One of the current top-rated videos on youtube is An Inconvenient Spoof, a play on Al Gore’s movie, An Inconvenient Truth. In it, a caricatured Al Gore is boring little (Linux!) penguins with his slide show, which attributes all sorts of silly things to climate change (e.g., David Spade dating Heather Locklear). It has a Flash animation home-made quality, like many of the videos on the site. Done by an amateur, Toutsmith, who’s disgruntled by the idea of global warming, right? In a great bit of investigative reporting, Wall Street Journal reporters asked a simple question: Just where did that video come from?
In an email exchange with The Wall Street Journal, Toutsmith didnâ€™t answer when asked who he was or why he made the video, which has just over 59,000 views on YouTube. However, computer routing information contained in an email sent from Toutsmithâ€™s Yahoo account indicate it didnâ€™t come from an amateur working out of his basement.
Instead, the email originated from a computer registered to DCI Group, a Washington, D.C., public relations and lobbying firm whose clients include oil company Exxon Mobil Corp.
A DCI Group spokesman declines to say whether or not DCI made the anti-Gore penguin video, or to explain why Toutsmith appeared to be sending email from DCIâ€™s computers.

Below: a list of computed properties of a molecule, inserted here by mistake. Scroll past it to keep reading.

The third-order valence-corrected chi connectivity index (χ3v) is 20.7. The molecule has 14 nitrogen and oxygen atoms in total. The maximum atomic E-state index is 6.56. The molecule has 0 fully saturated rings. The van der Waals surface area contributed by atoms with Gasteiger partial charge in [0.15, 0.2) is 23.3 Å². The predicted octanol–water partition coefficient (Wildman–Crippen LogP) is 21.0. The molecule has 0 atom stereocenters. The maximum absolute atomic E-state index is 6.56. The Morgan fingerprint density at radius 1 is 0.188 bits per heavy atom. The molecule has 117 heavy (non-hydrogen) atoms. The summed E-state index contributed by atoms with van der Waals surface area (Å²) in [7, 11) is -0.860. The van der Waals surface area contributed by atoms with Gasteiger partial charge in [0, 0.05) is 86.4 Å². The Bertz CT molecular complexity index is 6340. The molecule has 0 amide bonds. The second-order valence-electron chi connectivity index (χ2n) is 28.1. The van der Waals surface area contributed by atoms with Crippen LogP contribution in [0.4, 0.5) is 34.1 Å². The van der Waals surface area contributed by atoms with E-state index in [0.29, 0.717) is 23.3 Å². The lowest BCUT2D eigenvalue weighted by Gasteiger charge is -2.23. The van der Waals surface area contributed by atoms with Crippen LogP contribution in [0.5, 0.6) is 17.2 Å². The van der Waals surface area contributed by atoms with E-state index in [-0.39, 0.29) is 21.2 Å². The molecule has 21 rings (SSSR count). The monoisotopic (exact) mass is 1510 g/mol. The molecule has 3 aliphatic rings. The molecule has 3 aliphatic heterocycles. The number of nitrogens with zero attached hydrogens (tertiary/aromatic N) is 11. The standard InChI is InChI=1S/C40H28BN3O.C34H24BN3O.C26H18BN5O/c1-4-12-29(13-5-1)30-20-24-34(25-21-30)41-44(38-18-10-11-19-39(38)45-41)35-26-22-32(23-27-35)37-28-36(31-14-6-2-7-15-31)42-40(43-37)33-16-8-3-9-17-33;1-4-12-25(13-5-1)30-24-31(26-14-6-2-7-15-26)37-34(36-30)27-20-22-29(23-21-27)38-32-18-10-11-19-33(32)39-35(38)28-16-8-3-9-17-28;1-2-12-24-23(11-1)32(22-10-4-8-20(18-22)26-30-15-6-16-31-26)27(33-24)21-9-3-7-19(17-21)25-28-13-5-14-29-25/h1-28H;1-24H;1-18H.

Chalk it up to the continuing battle among activists on the Internet. Then add the market.
Politicians and marketers already make wide use of email lists and blogs, and it has long been possible to distribute information over the Internet while disguising its origins. But Web video operates on a different level, stimulating viewers’ emotions powerfully and directly. And because amusing animations with a homespun feel can be created just as easily by highly paid professionals to promote agendas as by talented amateurs, caveat emptor is more relevant than ever.
Update: Almost as quickly as the spoof appeared, so did the anti-anti global warming videos.